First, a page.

by Amy D’Andrea MEd, CVT-Founder of Pet Emergency Education, LLC
Medical emergencies that involve animals should have first aid administered immediately. These situations are considered a health crisis and many can become life threatening very quickly. Appropriate first aid measures can keep your animal alive until you are able to get to a veterinary hospital, can prevent a traumatic injury from getting worse and alleviate pain for your pet. Any pet owner, animal lover and animal business professional needs needs to have essential first aid supplies handy if and when an emergency occurs with an animal. A first aid kit for dogs, cats, horses and people is a vital component in an emergency disaster preparedness plan as well.
What should your first aid kit contain?
First aid kits need to have a variety of medical supplies in them so that no matter what the emergency you have what you need to manage it. There are a number of commercial first aid kits available for purchase at retail stores and online websites focused on animal care. Be knowledgeable on what supplies you need so you can find a kit that best suits you and your pet. People sometimes choose to build their own kit, but if you weigh the cost it is likely the same price or cheaper to purchase a ready made kit from a retailer. These retail kits often come in durable waterproof cases and include quite a few valuable items. If you intend to take your dog on a boat, fishing, camping, or anywhere that water may be a factor, having a water proof first aid kit is an important consideration. Here is a list of supplies that should be in your kit:
- Cotton balls and swabs
- Sterile gauze pads and bandages
- First aid tape
- Antibacterial ointment
- Hydrogen peroxide
- Rubbing alcohol
- Antiseptic wipes
- A muzzle
- Extra leash
- A splint
- Styptic powder to stop bleeding
- Sterile latex gloves
- Eye wash
- A book pet first aid
- A blanket
- A large bottle of water
- Self-activating hot pack
- Self-activating ice pack
You will notice that we do not list any medications. That is because prescribing and administering medications both over the counter and prescription by law needs to be done by a licensed veterinarian. We respect their authority and even in our pet CPR and First Aid Certification classes we refer all questions regarding medication to a licensed vet.
The size and species of the animal needs to be considered when purchasing a first aid kit. Larger animals will need larger rolls of bandage material and more liquids such as disinfectants and water to flush wounds. If you take your pet hiking, camping and any other outdoor activity, it is a very good idea to have a travel kit in your backpack or in the glove compartment of your car. Travel kits are smaller versions of the full kits with less supplies in them, however the supplies they carry focus on the outdoor injuries your pet could encounter. If you frequent dog shows then you should pack a first aid kit when you attend shows and events. Pet sitters, dog walkers and doggie daycare may have a number of animals in their care at one time so a larger volume of supplies are necessary. It is very important to check your first aid kit often for expired items and restock any supplies that are low.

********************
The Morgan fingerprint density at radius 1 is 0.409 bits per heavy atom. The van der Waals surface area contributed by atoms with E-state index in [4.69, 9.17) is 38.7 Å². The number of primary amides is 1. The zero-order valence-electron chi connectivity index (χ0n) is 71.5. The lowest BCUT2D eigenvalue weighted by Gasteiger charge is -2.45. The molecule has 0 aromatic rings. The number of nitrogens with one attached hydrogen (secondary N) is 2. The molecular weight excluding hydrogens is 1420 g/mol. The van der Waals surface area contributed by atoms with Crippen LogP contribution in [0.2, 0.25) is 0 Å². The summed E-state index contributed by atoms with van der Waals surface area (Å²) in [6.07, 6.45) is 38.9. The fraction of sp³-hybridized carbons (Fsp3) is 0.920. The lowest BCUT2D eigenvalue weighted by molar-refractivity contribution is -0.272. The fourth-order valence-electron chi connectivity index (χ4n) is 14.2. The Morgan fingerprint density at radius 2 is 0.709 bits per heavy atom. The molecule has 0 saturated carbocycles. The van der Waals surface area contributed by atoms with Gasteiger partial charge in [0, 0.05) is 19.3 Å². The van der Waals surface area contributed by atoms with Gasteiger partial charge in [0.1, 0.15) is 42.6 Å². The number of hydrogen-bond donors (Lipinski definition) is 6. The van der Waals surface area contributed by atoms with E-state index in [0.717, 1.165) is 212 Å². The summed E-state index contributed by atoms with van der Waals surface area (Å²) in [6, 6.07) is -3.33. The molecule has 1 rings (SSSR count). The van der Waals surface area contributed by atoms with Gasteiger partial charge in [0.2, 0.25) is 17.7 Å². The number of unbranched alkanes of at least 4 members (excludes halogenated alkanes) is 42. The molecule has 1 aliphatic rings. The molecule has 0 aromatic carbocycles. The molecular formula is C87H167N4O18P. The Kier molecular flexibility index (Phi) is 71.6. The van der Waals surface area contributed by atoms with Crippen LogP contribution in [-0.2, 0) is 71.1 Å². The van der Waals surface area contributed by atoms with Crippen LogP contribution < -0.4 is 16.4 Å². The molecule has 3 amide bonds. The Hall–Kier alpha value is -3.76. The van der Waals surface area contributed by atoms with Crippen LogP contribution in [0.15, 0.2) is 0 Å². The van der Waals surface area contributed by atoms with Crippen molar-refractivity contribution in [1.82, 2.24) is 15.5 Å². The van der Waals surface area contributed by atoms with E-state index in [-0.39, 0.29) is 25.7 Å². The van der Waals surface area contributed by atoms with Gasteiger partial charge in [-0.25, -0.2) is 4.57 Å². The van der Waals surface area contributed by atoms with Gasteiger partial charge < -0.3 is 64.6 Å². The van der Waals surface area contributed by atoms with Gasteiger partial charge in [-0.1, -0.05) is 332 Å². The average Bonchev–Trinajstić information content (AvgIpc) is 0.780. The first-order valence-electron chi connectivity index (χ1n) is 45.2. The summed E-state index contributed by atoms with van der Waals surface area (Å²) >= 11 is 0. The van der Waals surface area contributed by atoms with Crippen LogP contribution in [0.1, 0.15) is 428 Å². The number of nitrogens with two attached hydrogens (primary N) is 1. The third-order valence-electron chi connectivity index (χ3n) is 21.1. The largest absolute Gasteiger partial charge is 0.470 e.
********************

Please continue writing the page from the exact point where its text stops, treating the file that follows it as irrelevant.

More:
Having a fully packed pet first aid kit can make the difference between life and death for your pet, so it’s important to be prepared. You should always have the name and contact information for both your veterinarian and the local veterinary emergency facility. Some general practitioners do not offer emergency services and may not be able to help your pet with their emergency. Pet Emergency Education, LLC proudly sells high quality, AKC licensed 20 piece travel first aid kits and 50 piece deluxe first aid kits. But whether you buy your kit from us or elsewhere, we can’t stress enough just how crucial having a first aid kit is when an animal medical emergency arises!
To purchase an AKC licensed pet first aid kit please go to To purchase an AKC licensed pet first aid kit please go to: AKC Pet First Aid Kit